What ideas do you have to help keep kids entertained during the holidays this year?

Cheap Ways to Keep Kids Entertained During Holiday Break is a post originally published on: Everything Finance – Everything Finance – Its all about Money!

Source: everythingfinanceblog.com

How To Start A Blog For Income or Fun in 2021

So you’d like to learn how to start a blog? Maybe make some money?  Work for yourself and live life on your own terms? Sounds like a dream, right? You may be thinking… The only bloggers who are successful and making money started years ago when there was less competition or they have high-profile connections […]

The post How To Start A Blog For Income or Fun in 2021 appeared first on Incomist.

Source: incomist.com

16 Best Survey Sites

This page may include affiliate links. Please see the disclosure page for more information. Sharing your opinions by taking part in surveys is a great way to influence products and services and make some cash at the same time. The best survey sites work with companies to get consumer thoughts on current and future products and services….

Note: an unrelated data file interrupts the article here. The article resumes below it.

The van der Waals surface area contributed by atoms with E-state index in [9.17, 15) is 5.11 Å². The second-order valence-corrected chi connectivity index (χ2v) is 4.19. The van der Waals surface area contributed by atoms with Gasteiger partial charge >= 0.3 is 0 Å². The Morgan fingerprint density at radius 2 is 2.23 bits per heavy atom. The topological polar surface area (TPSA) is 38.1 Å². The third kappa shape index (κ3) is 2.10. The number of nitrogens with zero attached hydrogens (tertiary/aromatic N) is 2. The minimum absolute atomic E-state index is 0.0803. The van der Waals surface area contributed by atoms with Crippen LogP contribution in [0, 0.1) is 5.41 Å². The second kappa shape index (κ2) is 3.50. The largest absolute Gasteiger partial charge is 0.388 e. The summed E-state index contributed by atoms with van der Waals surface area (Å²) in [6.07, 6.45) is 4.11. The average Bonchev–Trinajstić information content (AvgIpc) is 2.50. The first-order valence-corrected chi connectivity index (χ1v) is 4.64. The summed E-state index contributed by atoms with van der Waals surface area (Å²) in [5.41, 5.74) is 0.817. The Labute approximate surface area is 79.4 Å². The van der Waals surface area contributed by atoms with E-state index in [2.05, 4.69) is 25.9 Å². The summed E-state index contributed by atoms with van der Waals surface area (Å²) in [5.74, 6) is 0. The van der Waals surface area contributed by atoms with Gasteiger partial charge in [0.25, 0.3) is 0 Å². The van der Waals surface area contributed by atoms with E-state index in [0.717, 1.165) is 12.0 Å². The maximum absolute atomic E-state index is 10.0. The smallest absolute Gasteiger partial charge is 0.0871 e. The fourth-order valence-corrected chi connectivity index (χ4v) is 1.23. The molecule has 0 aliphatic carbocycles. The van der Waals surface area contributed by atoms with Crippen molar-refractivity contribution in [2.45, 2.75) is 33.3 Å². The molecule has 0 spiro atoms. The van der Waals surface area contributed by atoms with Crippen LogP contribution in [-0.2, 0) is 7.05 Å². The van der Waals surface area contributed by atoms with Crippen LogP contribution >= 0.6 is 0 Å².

The post 16 Best Survey Sites appeared first on Debt Discipline.


16 Best Survey Sites was first posted on November 8, 2020 at 12:59 pm.
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Why It’s the Year of the Side Hustle

Side hustles have always been a good way to earn more money and better your finances. With so many people in debt while wages have fallen flat, they’ve become especially popular over the past decade. Now, with the coronavirus pandemic, we’ve seen them shoot ahead in popularity even further. 

According to a recent survey by credit-building platform, Self, just over half of Americans plan to start a side hustle as a direct result of the pandemic. The numbers get really interesting when you break them down by age, too. The majority of Millennials (around 70%) plan to start a side hustle, while only a few — around 20% — of Boomers have the same idea.